CSLFRF Purchasing and Procurement FAQs

Unless otherwise stated, local governments' use of recovery funds is subject to the Uniform Guidance from the date of the award until December 31, 2026 when the period of performance ends (Final Rule pp. 4438). Recipients must also develop internal controls to ensure that uses of fiscal recovery funds are eligible under the Treasury Department’s guidance (Compliance and Reporting Guidance, pp. 7). 

Local government recipients must ensure that all procurement using fiscal recovery funds is consistent with the procurement standards set in the Uniform Guidance. The Uniform Guidance requires that all procurement transactions should provide full and open competition for contracts. Recipients may not, for example, require unnecessary experience or place unreasonable requirements on firms to be eligible for contracting (2 CFR 200.319). Procurement can be noncompetitive in some circumstances, such as when an item is only available from a single source or when a competitive procurement process would take too long to properly address an emergency (2 CFR 200.320). 

The Uniform Guidance also requires that recipients have and use documented procurement procedures (2 CFR 200.318). These procedures must be consistent with the Uniform Guidance’s procurement standards identified in 2 CFR 200.317 through 200.327, including maintaining a written conflict of interest policy and maintaining oversight over contractors (2 CFR 200.318). 

While the Uniform Guidance typically requires recipients of federal funds to remit interest earned on federal payments (2 CFR 200.305), recipients of fiscal recovery funds are exempt from this requirement (Compliance and Reporting Guidance, pp. 9). Local governments may place recovery funds in interest-bearing accounts, are not required to remit interest to the Treasury Department, and can use the interest for purposes beyond the eligible uses of recovery funds (Compliance and Reporting Guidance, pp. 9).

Local government recipients must monitor a subrecipient’s activities to ensure that it uses fiscal recovery funds in line with the Treasury Department’s guidance and all other applicable laws and policies (2 CFR 200.332).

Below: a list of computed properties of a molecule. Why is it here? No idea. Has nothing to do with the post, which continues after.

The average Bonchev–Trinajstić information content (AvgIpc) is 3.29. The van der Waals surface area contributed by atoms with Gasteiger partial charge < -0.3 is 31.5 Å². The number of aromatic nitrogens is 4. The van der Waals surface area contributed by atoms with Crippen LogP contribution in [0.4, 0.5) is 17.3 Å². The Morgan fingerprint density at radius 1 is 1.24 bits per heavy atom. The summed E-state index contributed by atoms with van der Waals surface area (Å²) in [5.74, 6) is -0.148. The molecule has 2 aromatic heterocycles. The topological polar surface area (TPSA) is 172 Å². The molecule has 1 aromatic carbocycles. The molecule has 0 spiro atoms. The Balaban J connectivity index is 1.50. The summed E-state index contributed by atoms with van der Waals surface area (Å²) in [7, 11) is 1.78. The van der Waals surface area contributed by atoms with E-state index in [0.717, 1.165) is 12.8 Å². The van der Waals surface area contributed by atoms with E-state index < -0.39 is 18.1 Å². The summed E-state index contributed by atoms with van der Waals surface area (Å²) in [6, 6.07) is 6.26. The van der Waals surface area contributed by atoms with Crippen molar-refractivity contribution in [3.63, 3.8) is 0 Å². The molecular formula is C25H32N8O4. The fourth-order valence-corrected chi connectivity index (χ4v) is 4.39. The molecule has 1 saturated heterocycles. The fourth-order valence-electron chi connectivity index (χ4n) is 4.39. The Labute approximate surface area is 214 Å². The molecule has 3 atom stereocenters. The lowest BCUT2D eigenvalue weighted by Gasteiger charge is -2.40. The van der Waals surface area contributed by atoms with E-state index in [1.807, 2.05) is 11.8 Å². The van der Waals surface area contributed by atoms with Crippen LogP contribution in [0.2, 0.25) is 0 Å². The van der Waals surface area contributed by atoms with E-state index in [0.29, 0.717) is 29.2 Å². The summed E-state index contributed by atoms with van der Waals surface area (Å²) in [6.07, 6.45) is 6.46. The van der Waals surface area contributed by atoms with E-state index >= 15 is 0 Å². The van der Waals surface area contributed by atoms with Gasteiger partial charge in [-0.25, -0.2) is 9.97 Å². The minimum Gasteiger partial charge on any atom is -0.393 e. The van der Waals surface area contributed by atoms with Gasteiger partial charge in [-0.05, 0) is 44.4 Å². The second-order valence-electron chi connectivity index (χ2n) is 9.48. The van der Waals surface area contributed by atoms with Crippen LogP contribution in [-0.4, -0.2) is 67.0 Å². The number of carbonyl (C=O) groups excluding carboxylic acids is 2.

Prior to granting a subaward to a subrecipient, prime recipients are responsible for communicating to subrecipients that they are receiving a subaward of federal fiscal recovery funds (2 CFR 200.332). Prime recipients must also communicate all applicable federal compliance and reporting requirements (2 CFR 200.332). Prime recipients must evaluate subrecipients’ risk of noncompliance based on factors such as prior experience with federal subawards or results of previous audits (2 CFR 200.332). 

Generally, recipients and subrecipients that expend more than $750,000 of any federal funds in a single fiscal year are subject to an audit under the Single Audit Act (2 CFR 200, Subpart F). Neither contractors nor beneficiaries are subject to audit. 

The Office of Management and Budget recently released an addendum to the Single Audit Act that exempts certain recipients from the requirements of the Single Audit Act (87 FR 20693). Certain recipients can opt for an attestation engagement examination, which is less burdensome than a full-blown single audit. To be eligible for attestation, recipients must meet two requirements. First, recipients could not have received more than $10 million in fiscal recovery funds. Second, excluding fiscal recovery funds, recipients cannot have spent more than $750,000 in other federal awards in a single year.  

Only recovery funds spent under the revenue loss category can meet non-federal cost-share or matching requirements except as provided for by statute. For instance, the Infrastructure Investment and Jobs Act allows local government recipients to use fiscal recovery funds to meet non-federal match requirements even outside of the revenue loss category. 

Some programs do not permit the use of fiscal recovery funds to cover non-federal match or cost-share requirements. For instance, fiscal recovery funds cannot cover non-federal shares of a state’s Medicaid and CHIP programs. To verify that fiscal recovery funds can satisfy the non-federal share of a given program, recipients should check 2 CFR 200.306(b) of the Uniform Guidance and a program’s relevant statutory and regulatory provisions. 

Treasury defines “capital expenditures” in line with 2 CFR 200.1 of the Uniform Guidance (Final Rule pp. 4393). Capital expenditures are “‘expenditures to acquire capital assets or expenditures to make additions, improvements, modifications, replacements, rearrangements, reinstallations, renovations, or alterations to capital assets that materially increase their value or useful life.’’

Treasury defines “capital assets” in line with 2 CFR 200.1 of the Uniform Guidance (Final Rule pp. 4393). Capital assets are ‘‘tangible or intangible assets used in operations having a useful life of more than one year which are capitalized in accordance with [Generally Accepted Accounting Principles].’’ These include land, facilities, equipment, and intellectual property.